Russia speaks out against arming Libyan rebels
U.S. President Barack Obama said in an NBC interview Tuesday that he did not rule out arming Libyan rebels as they seek to make territorial gains and overthrow Muammar Gaddafi.
"I’m not ruling it out. But I’m also not ruling it in. We’re still making an assessment partly about what Gaddafi’s forces are going to be doing," Obama said in the interview.
And he said in an ABC interview that he had already agreed to provide nonlethal aid such as communications equipment, medical supplies and potentially transportation aid to the Libyan opposition.
"We are going to be looking at all options to provide support to the Libyan people so that we can transition towards a more peaceful and more stable Libya," Obama said.
Gaddafi "ultimately" out
Obama also said that he was confident that Libyan strongman Gaddafi would "ultimately" step down under intense international pressure.
"I think what we’re seeing is that the circle around Gaddafi understands that the noose is tightening, that their days are probably numbered, and they are going to have to think through what their next steps are," he said.
The U.S. president said that the Libya operation was an example of how the world "should work" with the United States at the center of a broad international coalition.
Obama expanded upon his explanation of his decision to launch an air assault on Gaddafi’s forces to protect civilians and set up a no-fly zone as he dedicated a new U.S. mission to the United Nations in New York.
"That’s how the international community should work — more nations (with) the United States right there at the center of it, but not alone, everybody stepping up, bearing their responsibilities," Obama said.
"That’s what it means to be (the) United Nations," Obama said, opening the new facility named after Ron Brown, former president Bill Clinton’s commerce secretary, who perished in a plane crash in Croatia in 1996.
"We believe that the world is more secure and the interests of the United States are best advanced when we act collectively," said Obama.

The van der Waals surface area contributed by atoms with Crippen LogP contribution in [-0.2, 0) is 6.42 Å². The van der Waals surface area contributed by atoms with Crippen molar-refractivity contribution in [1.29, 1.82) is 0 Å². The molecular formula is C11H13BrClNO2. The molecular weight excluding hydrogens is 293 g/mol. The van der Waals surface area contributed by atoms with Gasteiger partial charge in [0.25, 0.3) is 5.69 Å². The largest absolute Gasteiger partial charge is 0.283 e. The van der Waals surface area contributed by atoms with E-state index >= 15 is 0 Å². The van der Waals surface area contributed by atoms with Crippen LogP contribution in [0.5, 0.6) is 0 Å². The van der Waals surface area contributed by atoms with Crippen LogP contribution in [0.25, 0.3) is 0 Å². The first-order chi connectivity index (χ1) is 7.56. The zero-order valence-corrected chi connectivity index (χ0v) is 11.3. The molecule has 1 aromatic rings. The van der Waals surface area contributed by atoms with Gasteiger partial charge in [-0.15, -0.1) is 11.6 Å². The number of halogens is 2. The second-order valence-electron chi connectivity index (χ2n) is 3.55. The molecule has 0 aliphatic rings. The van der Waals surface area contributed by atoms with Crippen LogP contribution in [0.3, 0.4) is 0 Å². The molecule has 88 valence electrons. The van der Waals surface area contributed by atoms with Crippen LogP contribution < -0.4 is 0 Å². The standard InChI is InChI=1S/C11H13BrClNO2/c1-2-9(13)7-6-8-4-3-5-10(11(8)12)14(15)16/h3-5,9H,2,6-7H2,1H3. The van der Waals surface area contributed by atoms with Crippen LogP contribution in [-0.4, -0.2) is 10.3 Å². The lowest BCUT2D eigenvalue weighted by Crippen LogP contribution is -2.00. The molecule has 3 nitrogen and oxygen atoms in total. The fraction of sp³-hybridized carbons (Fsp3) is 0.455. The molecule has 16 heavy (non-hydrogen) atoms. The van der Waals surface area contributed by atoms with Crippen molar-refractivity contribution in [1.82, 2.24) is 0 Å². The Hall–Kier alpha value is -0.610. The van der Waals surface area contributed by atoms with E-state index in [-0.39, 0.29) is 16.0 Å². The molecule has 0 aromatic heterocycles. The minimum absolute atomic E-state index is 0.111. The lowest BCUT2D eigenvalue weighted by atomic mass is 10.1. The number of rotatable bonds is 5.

"The burden of action should not always be America’s alone."
The current air operation over Libya has seen the United States play the dominant role, but Washington says it will increasingly play a support role to its partners including France, Britain, Italy, and Arab states including Qatar.
NATO earlier delayed its assumption of command and control responsibilities for the operation by one day to Thursday, to allow a smoother handover from the United States.
"Today in Libya, we are showing what’s possible when we find our courage; when we fulfill our responsibilities and when we come together, as an international community, to defend our common interests and our common values," Obama said.
"We’re saving innocent lives."
With unrest convulsing Syria, Yemen and Bahrain, Obama said his Libyan policy should not necessarily be viewed as an "Obama Doctrine," saying each country in the region is different.
While force was used in Libya, he said, this "does not mean that somehow we are going to go around trying to use military force to impose or apply certain forms of government."
While Western world powers mull a decision on whether to arm opposition forces in Libya, Russia warned the West on Wednesday against arming the anti-Gaddafi forces and said Libyans must forge their country’s political future without interference.
Foreign Minister Sergei Lavrov emphasized Russia’s opposition.
"Not long ago the French foreign minister announced that France is ready to discuss weapons supplies to the Libyan opposition with its coalition partners," Lavrov told a news conference after talks with his Austrian counterpart.
"Right away, NATO Secretary-General (Anders) Fogh Rasmussen said the Libyan operation is being conducted to protect the population, not to arm it. We fully agree with the NATO secretary-general on this," Lavrov said.
Speaking of Libya’s political future, Lavrov said it was obvious the country was "ripe for reforms" but added that "the Libyan sides must agree on what the Libyan state should be."
"It’s clear that it will be a different regime, and it’s clear that it should be a democratic regime, but Libyans themselves must decide without influence from outside."